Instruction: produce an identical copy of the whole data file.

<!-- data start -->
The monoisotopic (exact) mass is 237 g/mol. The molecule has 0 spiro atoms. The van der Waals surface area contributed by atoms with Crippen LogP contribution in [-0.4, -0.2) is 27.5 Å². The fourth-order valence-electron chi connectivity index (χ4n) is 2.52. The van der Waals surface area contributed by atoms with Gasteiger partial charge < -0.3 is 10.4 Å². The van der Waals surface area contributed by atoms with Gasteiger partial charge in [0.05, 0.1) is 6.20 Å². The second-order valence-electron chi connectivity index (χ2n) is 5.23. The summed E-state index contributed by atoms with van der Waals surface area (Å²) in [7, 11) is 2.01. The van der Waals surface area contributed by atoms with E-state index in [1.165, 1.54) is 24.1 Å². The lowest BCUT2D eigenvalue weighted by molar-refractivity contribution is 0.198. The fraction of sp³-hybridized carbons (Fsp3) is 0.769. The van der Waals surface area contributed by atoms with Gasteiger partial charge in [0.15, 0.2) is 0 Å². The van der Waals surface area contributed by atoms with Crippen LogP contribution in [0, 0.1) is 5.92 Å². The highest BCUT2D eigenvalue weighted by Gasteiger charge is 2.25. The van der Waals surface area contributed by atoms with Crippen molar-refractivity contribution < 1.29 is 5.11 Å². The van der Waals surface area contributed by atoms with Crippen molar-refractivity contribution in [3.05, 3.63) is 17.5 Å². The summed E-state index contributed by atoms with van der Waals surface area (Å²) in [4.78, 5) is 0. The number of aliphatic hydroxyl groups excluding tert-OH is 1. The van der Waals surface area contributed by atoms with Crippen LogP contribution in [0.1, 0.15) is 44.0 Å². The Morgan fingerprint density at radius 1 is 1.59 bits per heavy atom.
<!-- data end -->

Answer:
The monoisotopic (exact) mass is 237 g/mol. The molecule has 0 spiro atoms. The van der Waals surface area contributed by atoms with Crippen LogP contribution in [-0.4, -0.2) is 27.5 Å². The fourth-order valence-electron chi connectivity index (χ4n) is 2.52. The van der Waals surface area contributed by atoms with Gasteiger partial charge < -0.3 is 10.4 Å². The van der Waals surface area contributed by atoms with Gasteiger partial charge in [0.05, 0.1) is 6.20 Å². The second-order valence-electron chi connectivity index (χ2n) is 5.23. The summed E-state index contributed by atoms with van der Waals surface area (Å²) in [7, 11) is 2.01. The van der Waals surface area contributed by atoms with E-state index in [1.165, 1.54) is 24.1 Å². The lowest BCUT2D eigenvalue weighted by molar-refractivity contribution is 0.198. The fraction of sp³-hybridized carbons (Fsp3) is 0.769. The van der Waals surface area contributed by atoms with Gasteiger partial charge in [0.15, 0.2) is 0 Å². The van der Waals surface area contributed by atoms with Crippen LogP contribution in [0, 0.1) is 5.92 Å². The highest BCUT2D eigenvalue weighted by Gasteiger charge is 2.25. The van der Waals surface area contributed by atoms with Crippen molar-refractivity contribution < 1.29 is 5.11 Å². The van der Waals surface area contributed by atoms with Crippen molar-refractivity contribution in [3.05, 3.63) is 17.5 Å². The summed E-state index contributed by atoms with van der Waals surface area (Å²) in [4.78, 5) is 0. The number of aliphatic hydroxyl groups excluding tert-OH is 1. The van der Waals surface area contributed by atoms with Crippen LogP contribution in [0.1, 0.15) is 44.0 Å². The Morgan fingerprint density at radius 1 is 1.59 bits per heavy atom.